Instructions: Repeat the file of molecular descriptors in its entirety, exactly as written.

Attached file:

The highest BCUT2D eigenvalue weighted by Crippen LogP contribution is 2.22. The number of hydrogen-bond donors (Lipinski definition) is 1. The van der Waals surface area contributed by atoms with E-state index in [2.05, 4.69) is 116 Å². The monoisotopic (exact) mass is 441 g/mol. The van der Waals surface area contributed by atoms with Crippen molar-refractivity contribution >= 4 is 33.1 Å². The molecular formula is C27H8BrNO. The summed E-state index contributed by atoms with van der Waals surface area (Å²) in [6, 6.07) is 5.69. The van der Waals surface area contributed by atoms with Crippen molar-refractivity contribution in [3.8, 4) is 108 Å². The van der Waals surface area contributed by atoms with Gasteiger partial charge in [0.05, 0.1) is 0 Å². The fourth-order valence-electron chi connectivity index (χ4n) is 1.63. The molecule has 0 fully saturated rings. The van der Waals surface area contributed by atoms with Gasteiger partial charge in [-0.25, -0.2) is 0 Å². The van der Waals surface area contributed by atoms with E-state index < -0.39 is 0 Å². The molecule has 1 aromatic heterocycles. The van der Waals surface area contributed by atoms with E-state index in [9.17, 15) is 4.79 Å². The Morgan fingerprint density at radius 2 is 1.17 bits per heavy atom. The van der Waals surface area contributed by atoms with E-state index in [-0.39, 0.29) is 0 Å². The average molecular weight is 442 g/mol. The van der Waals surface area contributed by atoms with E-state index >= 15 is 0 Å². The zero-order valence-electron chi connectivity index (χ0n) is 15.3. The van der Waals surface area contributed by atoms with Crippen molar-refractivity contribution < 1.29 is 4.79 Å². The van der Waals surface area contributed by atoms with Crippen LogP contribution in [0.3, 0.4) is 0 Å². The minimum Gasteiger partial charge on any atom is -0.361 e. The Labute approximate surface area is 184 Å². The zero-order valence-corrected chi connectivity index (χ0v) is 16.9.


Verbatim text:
The highest BCUT2D eigenvalue weighted by Crippen LogP contribution is 2.22. The number of hydrogen-bond donors (Lipinski definition) is 1. The van der Waals surface area contributed by atoms with E-state index in [2.05, 4.69) is 116 Å². The monoisotopic (exact) mass is 441 g/mol. The van der Waals surface area contributed by atoms with Crippen molar-refractivity contribution >= 4 is 33.1 Å². The molecular formula is C27H8BrNO. The summed E-state index contributed by atoms with van der Waals surface area (Å²) in [6, 6.07) is 5.69. The van der Waals surface area contributed by atoms with Crippen molar-refractivity contribution in [3.8, 4) is 108 Å². The van der Waals surface area contributed by atoms with Gasteiger partial charge in [0.05, 0.1) is 0 Å². The fourth-order valence-electron chi connectivity index (χ4n) is 1.63. The molecule has 0 fully saturated rings. The van der Waals surface area contributed by atoms with Gasteiger partial charge in [-0.25, -0.2) is 0 Å². The van der Waals surface area contributed by atoms with E-state index < -0.39 is 0 Å². The molecule has 1 aromatic heterocycles. The van der Waals surface area contributed by atoms with E-state index in [9.17, 15) is 4.79 Å². The Morgan fingerprint density at radius 2 is 1.17 bits per heavy atom. The van der Waals surface area contributed by atoms with E-state index in [-0.39, 0.29) is 0 Å². The average molecular weight is 442 g/mol. The van der Waals surface area contributed by atoms with E-state index >= 15 is 0 Å². The zero-order valence-electron chi connectivity index (χ0n) is 15.3. The van der Waals surface area contributed by atoms with Crippen molar-refractivity contribution < 1.29 is 4.79 Å². The van der Waals surface area contributed by atoms with Crippen LogP contribution in [0.3, 0.4) is 0 Å². The minimum Gasteiger partial charge on any atom is -0.361 e. The Labute approximate surface area is 184 Å². The zero-order valence-corrected chi connectivity index (χ0v) is 16.9.